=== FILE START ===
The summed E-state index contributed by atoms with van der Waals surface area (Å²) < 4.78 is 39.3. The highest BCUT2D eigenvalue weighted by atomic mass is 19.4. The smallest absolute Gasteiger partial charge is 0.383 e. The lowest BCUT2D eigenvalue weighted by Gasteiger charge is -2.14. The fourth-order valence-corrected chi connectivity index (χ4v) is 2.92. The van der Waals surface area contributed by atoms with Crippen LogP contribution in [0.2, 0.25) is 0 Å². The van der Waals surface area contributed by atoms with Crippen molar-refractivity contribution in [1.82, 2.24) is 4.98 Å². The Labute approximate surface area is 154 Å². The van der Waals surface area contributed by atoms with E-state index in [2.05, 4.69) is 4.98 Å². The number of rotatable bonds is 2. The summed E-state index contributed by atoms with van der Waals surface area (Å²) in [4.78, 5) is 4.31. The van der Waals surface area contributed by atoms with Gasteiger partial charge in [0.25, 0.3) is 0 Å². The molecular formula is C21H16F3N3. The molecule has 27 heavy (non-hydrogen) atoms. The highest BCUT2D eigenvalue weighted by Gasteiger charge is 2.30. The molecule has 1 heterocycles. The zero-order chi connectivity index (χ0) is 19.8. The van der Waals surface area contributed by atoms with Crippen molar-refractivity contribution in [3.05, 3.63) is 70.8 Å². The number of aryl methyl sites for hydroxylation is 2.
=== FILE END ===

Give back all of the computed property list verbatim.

The summed E-state index contributed by atoms with van der Waals surface area (Å²) < 4.78 is 39.3. The highest BCUT2D eigenvalue weighted by atomic mass is 19.4. The smallest absolute Gasteiger partial charge is 0.383 e. The lowest BCUT2D eigenvalue weighted by Gasteiger charge is -2.14. The fourth-order valence-corrected chi connectivity index (χ4v) is 2.92. The van der Waals surface area contributed by atoms with Crippen LogP contribution in [0.2, 0.25) is 0 Å². The van der Waals surface area contributed by atoms with Crippen molar-refractivity contribution in [1.82, 2.24) is 4.98 Å². The Labute approximate surface area is 154 Å². The van der Waals surface area contributed by atoms with E-state index in [2.05, 4.69) is 4.98 Å². The number of rotatable bonds is 2. The summed E-state index contributed by atoms with van der Waals surface area (Å²) in [4.78, 5) is 4.31. The van der Waals surface area contributed by atoms with Gasteiger partial charge in [0.25, 0.3) is 0 Å². The molecular formula is C21H16F3N3. The molecule has 27 heavy (non-hydrogen) atoms. The highest BCUT2D eigenvalue weighted by Gasteiger charge is 2.30. The molecule has 1 heterocycles. The zero-order chi connectivity index (χ0) is 19.8. The van der Waals surface area contributed by atoms with Crippen molar-refractivity contribution in [3.05, 3.63) is 70.8 Å². The number of aryl methyl sites for hydroxylation is 2.